The Summer Health Fee is $109 and provides access to UHS’s usual services May 19 – August 31, 2019.
Supporting Native survivors of sexual violence
On April 13 & 14, Amanda Watson of the Minnesota Women’s Sexual Assault Coalition presented campus workshops and met with Native students to examine both the prevalence of sexual violence against Native women as well as effective strategies to prevent violence before it happens. Her visit to campus was hosted in partnership with the Multicultural Student Center, The Division of Diversity, Equity, & Educational Achievement/American Indian liaison, and University Health Services/End Violence on Campus.
Watson works with tribal communities to develop effective response services for survivors, as well as how to mobilize communities to end sexual violence before it happens. She previously worked in student affairs, resident life, and academic advising. This brought her into contact with women who had experienced sexual violence.
“Those experiences have driven home for me that violence against Native women on campus does not happen in isolation,” Watson said. “It is the result of larger systems of racism, sexism, and colonization.”
The rates of sexual violence against Native women are staggering. 86 percent of perpetrators of violence against Native women are non-Native men. A 2014 study conducted by the Centers for Disease Control and Prevention found that 27.5 percent of Native women were raped during their lifetimes. The numbers are even more pronounced on college campuses. The 2015 study conducted by the Association of American Universities found that 46.2 percent of Native undergraduate females at UW-Madison reported either penetration or sexual touching involving force or incapacitation since enrolling on campus, compared to 27.6 percent of female undergraduates as a whole.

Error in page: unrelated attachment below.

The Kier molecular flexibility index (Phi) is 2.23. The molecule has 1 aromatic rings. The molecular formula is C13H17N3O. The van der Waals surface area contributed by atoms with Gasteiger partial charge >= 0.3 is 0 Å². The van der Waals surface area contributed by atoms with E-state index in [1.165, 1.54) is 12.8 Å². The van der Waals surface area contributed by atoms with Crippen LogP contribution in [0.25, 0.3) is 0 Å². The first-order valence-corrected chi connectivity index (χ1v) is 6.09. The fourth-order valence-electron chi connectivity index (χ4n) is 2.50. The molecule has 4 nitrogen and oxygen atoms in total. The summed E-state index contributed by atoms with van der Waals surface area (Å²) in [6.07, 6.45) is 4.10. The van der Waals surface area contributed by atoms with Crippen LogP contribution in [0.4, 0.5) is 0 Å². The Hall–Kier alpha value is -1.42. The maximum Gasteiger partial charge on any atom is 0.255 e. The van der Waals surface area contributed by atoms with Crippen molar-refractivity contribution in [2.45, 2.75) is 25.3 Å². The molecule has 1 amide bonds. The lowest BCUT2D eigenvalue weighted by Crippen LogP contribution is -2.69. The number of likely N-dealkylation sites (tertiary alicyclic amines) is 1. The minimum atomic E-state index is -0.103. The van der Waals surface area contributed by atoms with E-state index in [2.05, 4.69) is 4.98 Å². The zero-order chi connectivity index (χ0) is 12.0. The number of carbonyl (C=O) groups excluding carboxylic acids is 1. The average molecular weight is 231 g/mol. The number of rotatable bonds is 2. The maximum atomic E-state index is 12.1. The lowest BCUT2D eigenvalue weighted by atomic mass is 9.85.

Watson touched on topics of colonization, ecological damage, and destruction of social structures to give the audience an understanding of the current environment Native women live in. Noting that Natives are often “left off” cultural awareness programs, she challenged universities to provide more inclusive curriculum and preventive education programs emphasizing healthy masculinity.
University policy should use the standard of affirmative consent, Watson said. Campuses should “ensure that policies are designed to hold students who perpetrate violence accountable.”
“While this may be partially reactive, having clear accountability processes for students who use violence sets a tone on campus that sexual violence is taken seriously and will not be tolerated.”
Preventing sexual violence starts before students even step foot on campus. According to Watson, staff in pre-college recruitment programs and initiatives can actively convey the message to prospective students that sexual violence will not be tolerated.
Watson stressed that Native students can ultimately serve as some of the most effective agents of change on their campuses.
“Native students on campus are the experts in their experiences, and if staff, faculty, and administrators want to create tangible change at the university, then they should be directly consulting with Native students.”
University Health Services and other agencies in and around the greater Madison area offer free and confidential support to survivors of sexual assault. More information can be found here: http://www.uhs.wisc.edu/assault/sa-resources.shtml
Written by Ben Vincent, UHS Web and Publications Editor